Reasons for the Abolishment 
Social movements in Canada also played a role in the process of abolishing the death penalty. Earlier on, before the 1930s, creation of social movements was a difficult task to perform. However, in the 1930s, social movements started emerging before getting absolute by 1950. The 1960s was marked by a new trend of movements which focused on advocating for tolerance and at the same time non-discrimination. These social movements gave birth to the Cultural Revolution of the 1970s which increased liberalization and at the same time an increase in law-breaking. During this period of Cultural Revolution (also referred to as the watershed for crime) crime rate was on the rise as a result of liberalization of the society (Turner 14). The Canadian government reacted towards this in the most unexpected way, instead of using the most severe forms of punishment for crimes such as robberies, it continued with the process of abolishing capital sentence.

Wrong conviction which is still common to date could have played part in the need to abolish the death penalty sentence. Rulings are always made based on applicable laws and rules. However, if all the rulings were made with finality as is the case with death penalties, then the result would be disastrous in the case where there are false convictions. The case of Steven Truscott is a good example. Steven while only 14 years was accused of murder and rape of Lynne Harper in 1959 (Kaufman 317). Based on the evidence at the time, which mainly was circumstantial, provided before the jury, Steven was found guilty of both the crimes and was to receive his death penalty by hanging. While still on his death row, Steven continued to make appeals given that the evidence provided was circumstantial and he had no involvement in the case. Though he did not receive the death penalty, he stayed in custody for 10 years and had to spend thirty years in jail before being set free. It can therefore be argued that Steven’s case played a part in the abolishment of death penalty. This incidence occurred during the time when changes were being made on the Criminal Code and so the impact of sentencing a Steven who was 14 basing on circumstantial evidence would receive special consideration.[Click Essay Writer to order your essay]

It could also be thought that theorists and their counterparts- the enlightenment thinkers- had a role to play in the abolishment of the death penalty. The theorists believed that there was need for a new system that could help in reforming those convicted rather than just punish them. The enlightenment thinkers on the other hand were against harsh penalties involving death punishments because they believed the society could be improved in other better ways. They would then form several movements in which they called for a penal reform. The theorists and the enlightenment thinkers helped in reducing the number of crimes that involved death penalty but cannot be seen to have directly resulted into the abolishment of death penalty in Canada (Skotnicki 132).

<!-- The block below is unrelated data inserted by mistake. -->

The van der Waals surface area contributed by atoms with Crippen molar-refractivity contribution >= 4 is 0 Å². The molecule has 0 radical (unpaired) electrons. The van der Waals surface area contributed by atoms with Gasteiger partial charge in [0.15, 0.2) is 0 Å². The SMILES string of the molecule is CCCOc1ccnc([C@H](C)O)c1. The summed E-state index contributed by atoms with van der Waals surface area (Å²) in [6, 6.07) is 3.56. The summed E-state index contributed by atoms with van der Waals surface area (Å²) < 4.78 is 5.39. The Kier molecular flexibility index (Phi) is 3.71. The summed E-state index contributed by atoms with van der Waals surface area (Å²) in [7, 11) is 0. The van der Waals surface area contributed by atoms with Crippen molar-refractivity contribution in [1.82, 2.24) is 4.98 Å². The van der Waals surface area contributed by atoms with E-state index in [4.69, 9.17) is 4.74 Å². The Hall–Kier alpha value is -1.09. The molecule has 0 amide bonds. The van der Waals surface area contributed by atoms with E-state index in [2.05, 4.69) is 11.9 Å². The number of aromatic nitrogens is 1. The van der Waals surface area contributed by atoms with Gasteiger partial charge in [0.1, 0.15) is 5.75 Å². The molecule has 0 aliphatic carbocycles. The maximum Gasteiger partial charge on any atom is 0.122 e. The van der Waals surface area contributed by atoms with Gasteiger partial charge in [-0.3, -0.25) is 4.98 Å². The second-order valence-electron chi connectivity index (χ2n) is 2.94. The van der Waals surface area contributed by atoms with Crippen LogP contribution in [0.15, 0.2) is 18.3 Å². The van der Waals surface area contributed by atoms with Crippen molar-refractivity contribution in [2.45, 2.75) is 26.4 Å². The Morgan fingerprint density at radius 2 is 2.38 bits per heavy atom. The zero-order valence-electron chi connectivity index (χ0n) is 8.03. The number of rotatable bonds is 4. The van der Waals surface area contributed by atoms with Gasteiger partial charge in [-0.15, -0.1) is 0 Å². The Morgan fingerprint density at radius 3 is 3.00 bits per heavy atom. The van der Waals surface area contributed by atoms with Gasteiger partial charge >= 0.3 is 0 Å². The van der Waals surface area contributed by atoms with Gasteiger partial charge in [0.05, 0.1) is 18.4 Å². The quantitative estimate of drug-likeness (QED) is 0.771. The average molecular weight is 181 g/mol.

Contradictions on Why the Abolition Occurred
Since its abolishment in 1976, the support for abolition of the death penalty has witnessed fluctuations among different people in the government. On 30th June the year 1987, the abolition of death penalty was reaffirmed by a close vote of 148 against 127. Based on the two figures, we it is evident that the support by the government towards this form of punishment is not clear. The stand taken by the Canadian government is further seen to be less clear on the issue when they fail to sign and ratify the American Convention on Human Rights. On signing and ratifying the above mentioned would mean that Canada is not to carry out more death penalty punishments in the future, something that sends a message that the abolishment of the death penalty by the Canadian government is not a final decision.[Need an essay writing service? Find help here.]

The Pact of San Jose, which is also referred to as the American Convention on Human Rights, was a treaty that was formed in 1969 but came into action on July 1978 when Canada’s abolishment of the death penalty was just two years old. The treaty when signed and reaffirmed to ensure that no citizen was to be arbitrarily denied life; the death penalty was to be used only on serious crimes for countries that had not abolished it completely.  And for those countries that had abolished it, it was not to be reestablished once again (Forsythe 70).